This The life expectancy of the population has risen

This essay will evaluate the impact of the significant changes
to the funding and structure of the National Health Service (NHS) has had on its service users and
providers. Through an independent survey the results collected will show
how the changes through the NHS have impacted on the current service users. An independent
survey was conducted with the public which contained five short questions. Four
out of five questions was multiple choice answers. Each question and the results
will be evaluated in depth individually.

The NHS is a nationwide health service that is free
at the point of use. Since it began in 1948 it has been widely credited and
discredited. There is a range of opinions about the NHS and the services it
provides. However, from the short surveyed conducted the results show how real
service users feel about the NHS and how its funding is being used. In England
alone, in a period of 36 hours the NHS encounters over approximately 1 million
patients (About the National Health Service
(NHS), 2016). The first question asked in the
survey were; ‘Have you used any department of the NHS in the
past 5 year? This includes, seeing a GP, dentist, A staff etc.’ the
results shown that 53.85% of people surveyed had used the NHS frequently in the
past five years. This result meant that more than half the people surveyed had
accessed the NHS. The results also revealed that only 1.54% of people surveyed
had not accessed any service of the NHS. In 2001 Anthony Browne, the health
editor for the Observer, produced an article criticising the NHS and its caring
system. He said ‘the health service and its workings has appalled me and
completely eroded my faith in the NHS’ (Browne, 2001). The results
from the survey show that even with the negative publicity around the NHS many
people access its services regularly.

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With an ageing population in the United Kingdom and the
advancements in medicine the NHS is now treating more people for a longer
period of time. Illnesses and disease that could have killed people such as tuberculosis
and cancer, over 60 years ago are now curable. The life expectancy of the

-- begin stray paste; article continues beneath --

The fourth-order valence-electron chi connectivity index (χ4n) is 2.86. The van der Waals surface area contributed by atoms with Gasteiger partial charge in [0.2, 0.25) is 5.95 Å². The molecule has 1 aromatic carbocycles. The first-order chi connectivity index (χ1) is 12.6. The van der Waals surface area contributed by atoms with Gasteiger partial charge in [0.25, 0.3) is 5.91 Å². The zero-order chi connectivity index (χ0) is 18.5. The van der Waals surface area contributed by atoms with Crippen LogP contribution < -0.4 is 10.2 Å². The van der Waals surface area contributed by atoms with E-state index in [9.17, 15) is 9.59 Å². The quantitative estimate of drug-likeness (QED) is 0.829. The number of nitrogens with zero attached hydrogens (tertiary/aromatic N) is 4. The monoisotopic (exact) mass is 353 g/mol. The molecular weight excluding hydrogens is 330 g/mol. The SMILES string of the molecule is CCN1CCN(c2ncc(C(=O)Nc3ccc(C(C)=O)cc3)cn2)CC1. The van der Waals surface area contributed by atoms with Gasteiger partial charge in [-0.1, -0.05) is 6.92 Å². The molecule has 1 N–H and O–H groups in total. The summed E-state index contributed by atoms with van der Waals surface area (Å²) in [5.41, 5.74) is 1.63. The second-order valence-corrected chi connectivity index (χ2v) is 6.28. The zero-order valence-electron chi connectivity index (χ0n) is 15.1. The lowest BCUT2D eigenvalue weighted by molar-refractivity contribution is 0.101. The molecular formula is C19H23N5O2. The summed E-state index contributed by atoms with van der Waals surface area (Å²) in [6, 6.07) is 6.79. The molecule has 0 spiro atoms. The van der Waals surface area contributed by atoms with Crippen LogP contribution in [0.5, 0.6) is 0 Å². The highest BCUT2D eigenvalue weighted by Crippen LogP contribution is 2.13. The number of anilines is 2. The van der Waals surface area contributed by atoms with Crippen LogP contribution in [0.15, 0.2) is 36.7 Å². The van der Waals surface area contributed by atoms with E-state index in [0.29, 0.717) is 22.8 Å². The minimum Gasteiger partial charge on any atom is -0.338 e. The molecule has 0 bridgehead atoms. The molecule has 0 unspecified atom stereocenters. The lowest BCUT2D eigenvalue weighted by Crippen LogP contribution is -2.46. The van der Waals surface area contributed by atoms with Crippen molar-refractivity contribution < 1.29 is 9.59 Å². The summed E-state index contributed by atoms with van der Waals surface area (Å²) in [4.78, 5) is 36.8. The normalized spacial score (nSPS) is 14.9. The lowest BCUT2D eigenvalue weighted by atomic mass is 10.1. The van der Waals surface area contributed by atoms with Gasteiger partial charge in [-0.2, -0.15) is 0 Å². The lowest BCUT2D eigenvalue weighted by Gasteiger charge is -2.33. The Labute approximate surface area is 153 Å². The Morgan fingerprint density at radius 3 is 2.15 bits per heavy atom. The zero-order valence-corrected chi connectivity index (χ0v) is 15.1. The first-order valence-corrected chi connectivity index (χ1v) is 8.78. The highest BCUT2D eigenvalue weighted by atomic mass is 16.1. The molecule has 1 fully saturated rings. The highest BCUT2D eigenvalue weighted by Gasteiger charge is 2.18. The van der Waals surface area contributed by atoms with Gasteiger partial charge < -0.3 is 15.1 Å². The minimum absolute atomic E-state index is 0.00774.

population has risen since 1930 (before the introduction of the NHS). Women were
expected to live to approximately 62 years old and the men living to around 58
years old (U.K. life expectancy up 20 years from 1930, 2011). It is estimated that
babies born between 2014 and 2016 in the UK are expected to live around 30
years longer than they would if the NHS did not exist. Males are now expected
to live to around 79.2- 79.5 years and women to live to
around 82.9- 83.1 years old (Gray, 2017). The NHS has had vast
input on lengthening people’s lives as the NHS offers healthcare to everyone with
no judgement. With the life expectancy in the UK raising it has had an effect
on how long patients wait before being referred or even obtaining an
appointment. Waiting times
for patients start when the service they need has received their referral. This
includes hospital services such as scans and tests, general practitioner (GP)
appointments and physiotherapy sessions. Due to the high demand of all the
services the NHS provides waiting times vary depending on specific treatment
and clinical needs of the individual (Guide to NHS waiting times in England, 2016). In the survey
carried out when questioned, ‘How long did you have to wait before seen?’ 60.94% of people responded
that they had not waited long at all. However 37.50% of the responses said that
it took longer than they had expected. These results indicate that the UK
service users of the NHS feel they waited too long before seeing a professional
for treatment. In 2009 the NHS claimed it had hit its target waiting time. This
time begins from the referral of the GP for further treatment.  The maximum wait for a patient to wait was 18
weeks. The NHS now claims that it takes approximately 8.6 weeks for patients
to begin treatment (NHS waiting times cut, 2009).